Language is often viewed as a sequence of discrete units. Most people may intuitively determine the units by the spaces, punctuations, and other distinct markers. Linguists found the distinct units insufficient to represent complex language and introduced more types of linguistic units. However, are these units the genuine units that we memorize, perceive, and produce in our daily life?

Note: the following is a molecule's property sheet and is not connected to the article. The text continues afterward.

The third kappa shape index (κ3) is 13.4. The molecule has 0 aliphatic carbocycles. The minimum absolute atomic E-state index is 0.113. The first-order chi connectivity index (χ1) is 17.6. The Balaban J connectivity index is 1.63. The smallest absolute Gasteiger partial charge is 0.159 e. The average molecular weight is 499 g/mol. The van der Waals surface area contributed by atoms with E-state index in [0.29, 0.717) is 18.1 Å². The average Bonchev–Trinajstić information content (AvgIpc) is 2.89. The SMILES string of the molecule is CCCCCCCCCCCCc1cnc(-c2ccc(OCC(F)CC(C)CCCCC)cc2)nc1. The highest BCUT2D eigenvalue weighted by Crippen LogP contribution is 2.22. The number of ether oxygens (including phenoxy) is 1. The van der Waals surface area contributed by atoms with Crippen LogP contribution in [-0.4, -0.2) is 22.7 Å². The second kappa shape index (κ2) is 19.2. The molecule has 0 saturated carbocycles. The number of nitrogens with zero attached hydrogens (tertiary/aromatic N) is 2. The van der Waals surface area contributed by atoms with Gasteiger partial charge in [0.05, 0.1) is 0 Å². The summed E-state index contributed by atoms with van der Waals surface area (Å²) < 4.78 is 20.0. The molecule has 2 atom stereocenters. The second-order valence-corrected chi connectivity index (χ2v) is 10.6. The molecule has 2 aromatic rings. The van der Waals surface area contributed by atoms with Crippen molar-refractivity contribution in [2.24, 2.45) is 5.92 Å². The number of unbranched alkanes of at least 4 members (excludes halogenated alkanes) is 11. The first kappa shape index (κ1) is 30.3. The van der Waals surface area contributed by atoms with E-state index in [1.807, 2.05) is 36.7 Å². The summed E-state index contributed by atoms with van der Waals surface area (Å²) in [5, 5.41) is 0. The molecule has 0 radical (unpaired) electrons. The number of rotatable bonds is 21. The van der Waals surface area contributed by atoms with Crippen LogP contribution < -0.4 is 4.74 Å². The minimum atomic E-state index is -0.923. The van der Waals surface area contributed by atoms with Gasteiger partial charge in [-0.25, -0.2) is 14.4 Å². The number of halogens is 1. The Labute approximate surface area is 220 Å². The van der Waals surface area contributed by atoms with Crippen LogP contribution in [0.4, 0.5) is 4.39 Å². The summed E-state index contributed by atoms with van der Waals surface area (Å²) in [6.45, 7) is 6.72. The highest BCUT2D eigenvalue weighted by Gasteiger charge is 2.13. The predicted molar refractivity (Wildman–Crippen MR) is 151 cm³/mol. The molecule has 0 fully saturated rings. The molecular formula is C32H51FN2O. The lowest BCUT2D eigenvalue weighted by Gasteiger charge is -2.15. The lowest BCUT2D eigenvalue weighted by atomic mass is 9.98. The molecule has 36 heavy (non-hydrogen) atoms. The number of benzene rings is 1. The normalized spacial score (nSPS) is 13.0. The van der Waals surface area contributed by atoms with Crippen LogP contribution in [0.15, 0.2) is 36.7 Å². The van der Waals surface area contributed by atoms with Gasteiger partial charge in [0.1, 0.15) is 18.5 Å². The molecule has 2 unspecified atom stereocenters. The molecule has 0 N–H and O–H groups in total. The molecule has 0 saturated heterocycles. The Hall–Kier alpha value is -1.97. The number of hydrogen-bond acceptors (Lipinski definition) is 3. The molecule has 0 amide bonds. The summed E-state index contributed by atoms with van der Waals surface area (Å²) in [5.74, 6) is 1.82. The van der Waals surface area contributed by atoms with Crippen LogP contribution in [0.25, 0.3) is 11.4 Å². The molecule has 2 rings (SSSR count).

This thesis proposes to answer this question using the concept of “cognitive units”. Part I of this thesis uses EEG and behavioral experiments to collect empirical evidence about the cognitive units, Part II of this thesis formalizes a theory of the cognitive units on an unsupervised computational model, "Less-is-Better (LiB)", and uses the LiB model to predict the eye fixations during reading. The end of this thesis links the findings to the need for cognitive economy and shows the possibility of extending the notion of cognitive units to other fields.
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